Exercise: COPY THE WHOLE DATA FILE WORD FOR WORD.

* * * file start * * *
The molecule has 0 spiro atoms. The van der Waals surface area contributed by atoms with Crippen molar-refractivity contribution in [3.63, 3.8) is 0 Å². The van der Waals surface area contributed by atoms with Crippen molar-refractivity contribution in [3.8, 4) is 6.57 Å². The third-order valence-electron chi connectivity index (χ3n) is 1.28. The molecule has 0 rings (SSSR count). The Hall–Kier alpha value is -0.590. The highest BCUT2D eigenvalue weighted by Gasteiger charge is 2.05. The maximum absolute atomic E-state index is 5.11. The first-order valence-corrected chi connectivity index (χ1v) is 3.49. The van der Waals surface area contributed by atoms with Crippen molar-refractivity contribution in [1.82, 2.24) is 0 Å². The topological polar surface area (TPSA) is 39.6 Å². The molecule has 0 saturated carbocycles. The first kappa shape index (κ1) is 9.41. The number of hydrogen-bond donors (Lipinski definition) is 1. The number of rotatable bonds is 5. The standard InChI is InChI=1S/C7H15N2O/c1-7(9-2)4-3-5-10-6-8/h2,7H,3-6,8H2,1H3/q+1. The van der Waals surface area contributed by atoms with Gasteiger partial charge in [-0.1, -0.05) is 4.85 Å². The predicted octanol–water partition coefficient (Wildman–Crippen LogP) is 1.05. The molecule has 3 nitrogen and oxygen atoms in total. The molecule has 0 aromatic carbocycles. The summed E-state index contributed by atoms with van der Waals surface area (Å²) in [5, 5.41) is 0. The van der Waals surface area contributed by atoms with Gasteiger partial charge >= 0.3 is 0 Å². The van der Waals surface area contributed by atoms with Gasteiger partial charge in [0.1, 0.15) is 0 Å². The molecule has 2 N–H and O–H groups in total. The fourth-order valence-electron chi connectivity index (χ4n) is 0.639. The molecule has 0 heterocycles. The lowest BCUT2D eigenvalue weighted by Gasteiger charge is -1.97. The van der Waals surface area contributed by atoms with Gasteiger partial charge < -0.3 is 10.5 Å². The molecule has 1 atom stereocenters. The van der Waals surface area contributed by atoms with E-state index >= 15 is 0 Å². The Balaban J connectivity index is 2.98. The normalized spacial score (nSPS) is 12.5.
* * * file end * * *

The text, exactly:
The molecule has 0 spiro atoms. The van der Waals surface area contributed by atoms with Crippen molar-refractivity contribution in [3.63, 3.8) is 0 Å². The van der Waals surface area contributed by atoms with Crippen molar-refractivity contribution in [3.8, 4) is 6.57 Å². The third-order valence-electron chi connectivity index (χ3n) is 1.28. The molecule has 0 rings (SSSR count). The Hall–Kier alpha value is -0.590. The highest BCUT2D eigenvalue weighted by Gasteiger charge is 2.05. The maximum absolute atomic E-state index is 5.11. The first-order valence-corrected chi connectivity index (χ1v) is 3.49. The van der Waals surface area contributed by atoms with Crippen molar-refractivity contribution in [1.82, 2.24) is 0 Å². The topological polar surface area (TPSA) is 39.6 Å². The molecule has 0 saturated carbocycles. The first kappa shape index (κ1) is 9.41. The number of hydrogen-bond donors (Lipinski definition) is 1. The number of rotatable bonds is 5. The standard InChI is InChI=1S/C7H15N2O/c1-7(9-2)4-3-5-10-6-8/h2,7H,3-6,8H2,1H3/q+1. The van der Waals surface area contributed by atoms with Gasteiger partial charge in [-0.1, -0.05) is 4.85 Å². The predicted octanol–water partition coefficient (Wildman–Crippen LogP) is 1.05. The molecule has 3 nitrogen and oxygen atoms in total. The molecule has 0 aromatic carbocycles. The summed E-state index contributed by atoms with van der Waals surface area (Å²) in [5, 5.41) is 0. The van der Waals surface area contributed by atoms with Gasteiger partial charge >= 0.3 is 0 Å². The van der Waals surface area contributed by atoms with Gasteiger partial charge in [0.1, 0.15) is 0 Å². The molecule has 2 N–H and O–H groups in total. The fourth-order valence-electron chi connectivity index (χ4n) is 0.639. The molecule has 0 heterocycles. The lowest BCUT2D eigenvalue weighted by Gasteiger charge is -1.97. The van der Waals surface area contributed by atoms with Gasteiger partial charge < -0.3 is 10.5 Å². The molecule has 1 atom stereocenters. The van der Waals surface area contributed by atoms with E-state index >= 15 is 0 Å². The Balaban J connectivity index is 2.98. The normalized spacial score (nSPS) is 12.5.